Farmers and consumers on collision course
By James Pascual
RIDGETOWN A self-proclaimed environmentalist and Alberta crop farmer warns farmers that issues like pollution, endangered species and neonicotinoids are not going to go away as people increasingly want a say in how to deal with them.
“Theres going to be more people influencing agriculture than what we were used to,” John Kolk told an audience at last months Southwest Agricultural Conference in Ridgetown. “Its not just going to be the regulators.”
That might give pause for those demanding “science-based” solutions. “Just the facts wont work,” Kolk said. “Values weigh five times more than facts in consumer decision making.”
An alarming thought but if thats the case, farmers are in for a rough ride. After all, values are often emotion driven, can be wrong and counterproductive for everyone. A value such as the precautionary principle always argues that proof of safety must first be guaranteed before an action is considered. That principle would prevent anyone from taking the ebola medicine that was developed last year when several cases from West Africa migrated to the United States. But if you had ebola, wouldnt you think the risks of taking a new medicine by far outweigh the certainty of death if you dont take the medicine?
But the future is not doom and gloom, argued Kolk, who farms 4,000 acres near Lethbridge, Alberta. “People eat. There will continue to be a need to produce food. How we do it and how we talk about it is going to change.”
Science-based decisions are good but not enough, he said. “Science can do it, but society will decide if you can do it. Not being an expert does not preclude having strong opinions.”
Sounds like a pep talk to brace oneself for a series of frustrations when the door opens and everyone with a cause enters the room. Some might argue the room is already filled with too many opinions.
To their credit, farmers still have a better reputation than doctors. But Kolk pointed out that corporate farms are not always so high on the credibility list and some people dont understand that many family farms are incorporated for liability reasons.
There is a growing distrust of large corporations, he said. Not just the multinational feed, seed and chemical companies, but farmers themselves victims of their success. Too big to be trusted.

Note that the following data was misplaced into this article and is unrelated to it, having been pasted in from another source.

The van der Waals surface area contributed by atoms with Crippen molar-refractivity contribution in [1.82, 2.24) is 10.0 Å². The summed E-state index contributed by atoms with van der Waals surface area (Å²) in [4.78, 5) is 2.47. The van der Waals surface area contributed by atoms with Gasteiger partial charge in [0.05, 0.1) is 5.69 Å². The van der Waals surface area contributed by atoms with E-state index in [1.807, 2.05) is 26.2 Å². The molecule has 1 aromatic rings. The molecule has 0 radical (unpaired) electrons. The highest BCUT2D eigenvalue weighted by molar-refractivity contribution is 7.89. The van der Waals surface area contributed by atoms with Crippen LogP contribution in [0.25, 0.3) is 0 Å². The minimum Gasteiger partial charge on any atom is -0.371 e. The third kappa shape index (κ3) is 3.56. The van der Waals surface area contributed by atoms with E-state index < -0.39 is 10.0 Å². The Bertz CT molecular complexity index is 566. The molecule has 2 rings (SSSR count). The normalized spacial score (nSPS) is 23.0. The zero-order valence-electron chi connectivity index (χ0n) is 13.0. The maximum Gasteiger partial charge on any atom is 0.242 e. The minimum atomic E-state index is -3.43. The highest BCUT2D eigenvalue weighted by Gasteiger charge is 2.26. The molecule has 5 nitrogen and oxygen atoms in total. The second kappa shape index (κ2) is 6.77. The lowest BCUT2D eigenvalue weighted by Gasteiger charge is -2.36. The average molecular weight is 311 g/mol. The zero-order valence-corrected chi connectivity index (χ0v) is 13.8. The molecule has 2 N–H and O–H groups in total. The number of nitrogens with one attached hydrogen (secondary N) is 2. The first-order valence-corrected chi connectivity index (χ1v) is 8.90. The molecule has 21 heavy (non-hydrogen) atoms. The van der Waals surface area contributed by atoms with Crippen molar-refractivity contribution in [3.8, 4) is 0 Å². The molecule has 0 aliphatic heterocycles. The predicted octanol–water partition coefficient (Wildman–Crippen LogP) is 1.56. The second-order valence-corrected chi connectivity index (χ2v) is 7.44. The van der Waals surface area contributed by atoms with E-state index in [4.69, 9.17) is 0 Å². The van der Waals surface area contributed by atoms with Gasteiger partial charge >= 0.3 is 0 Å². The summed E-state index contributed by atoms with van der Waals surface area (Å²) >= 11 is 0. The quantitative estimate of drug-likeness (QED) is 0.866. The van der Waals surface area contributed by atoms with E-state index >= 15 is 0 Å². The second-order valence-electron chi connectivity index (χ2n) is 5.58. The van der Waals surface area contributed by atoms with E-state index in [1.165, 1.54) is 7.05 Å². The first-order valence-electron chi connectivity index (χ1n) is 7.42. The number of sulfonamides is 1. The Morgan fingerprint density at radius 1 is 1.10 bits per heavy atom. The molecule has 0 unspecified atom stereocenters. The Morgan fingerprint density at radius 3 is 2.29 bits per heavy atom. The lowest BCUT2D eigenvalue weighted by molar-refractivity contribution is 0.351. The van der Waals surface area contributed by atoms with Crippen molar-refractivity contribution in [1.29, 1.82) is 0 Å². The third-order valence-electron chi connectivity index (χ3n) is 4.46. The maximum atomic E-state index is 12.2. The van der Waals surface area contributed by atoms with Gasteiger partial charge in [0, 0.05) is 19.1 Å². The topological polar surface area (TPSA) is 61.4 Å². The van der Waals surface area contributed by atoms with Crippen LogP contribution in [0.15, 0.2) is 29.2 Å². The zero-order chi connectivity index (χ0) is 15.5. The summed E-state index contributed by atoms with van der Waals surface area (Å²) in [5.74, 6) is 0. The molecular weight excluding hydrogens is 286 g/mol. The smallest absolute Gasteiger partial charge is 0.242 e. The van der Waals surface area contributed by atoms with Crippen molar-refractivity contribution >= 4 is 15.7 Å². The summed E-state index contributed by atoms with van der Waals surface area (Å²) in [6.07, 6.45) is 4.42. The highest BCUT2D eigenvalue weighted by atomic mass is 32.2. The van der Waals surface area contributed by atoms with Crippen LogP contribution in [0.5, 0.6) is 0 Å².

“In 2013, there were 200,000 farmers with net sales of $55 billion. That puts us in big business,” he said. There is also a disconnect between average farm assets and the rest of society. “Average farm assets are $2 million and average farm debt is $400,000.”
Kolk did not believe agriculture is in a crisis of public opinion but little flags of public opinion are flying on some issues. “There are little indications, the phosphorus management stuff that is coming up, the neonicotinoids.”
Telling a positive story is part of the solution, he said. It is one way to combat the negative imaging by animal activists. The same farm can reveal two entirely different stories. One person may see a corporate factory farm. Another person sees a family farm with four kids and two dogs, growing crops and raising hogs.
Just as a dog owner picks up after his dog for the neighbours to see, “we let them know we pick up (the manure) and put it where it is supposed to be,” he said.
Everything farmers do is being watched, Kolk has frequently pointed out. “There is nothing we do today that cant be exposed and unravelled by a kid with a cellphone.”
Positive stories include environmental progress. Kolk pointed to his grandfather in the 1950s who used twice as much irrigated water each year to grow 50 bushels per acre of barley, compared to Kolks yields now in excess of 100 bu/ac.
Farmers have a lot of changing expectations to deal with, including climate change, whether you believe in it or not, as well as food safety and resource management, he said. The measure of success might not be in how well one knows the facts but in how theyre communicated.
According to Kolk, success will more likely be determined by how well farmers and the industry reassure the city folk that they are dealing with the issues while looking out for the consumer.
With files from Simon Crouch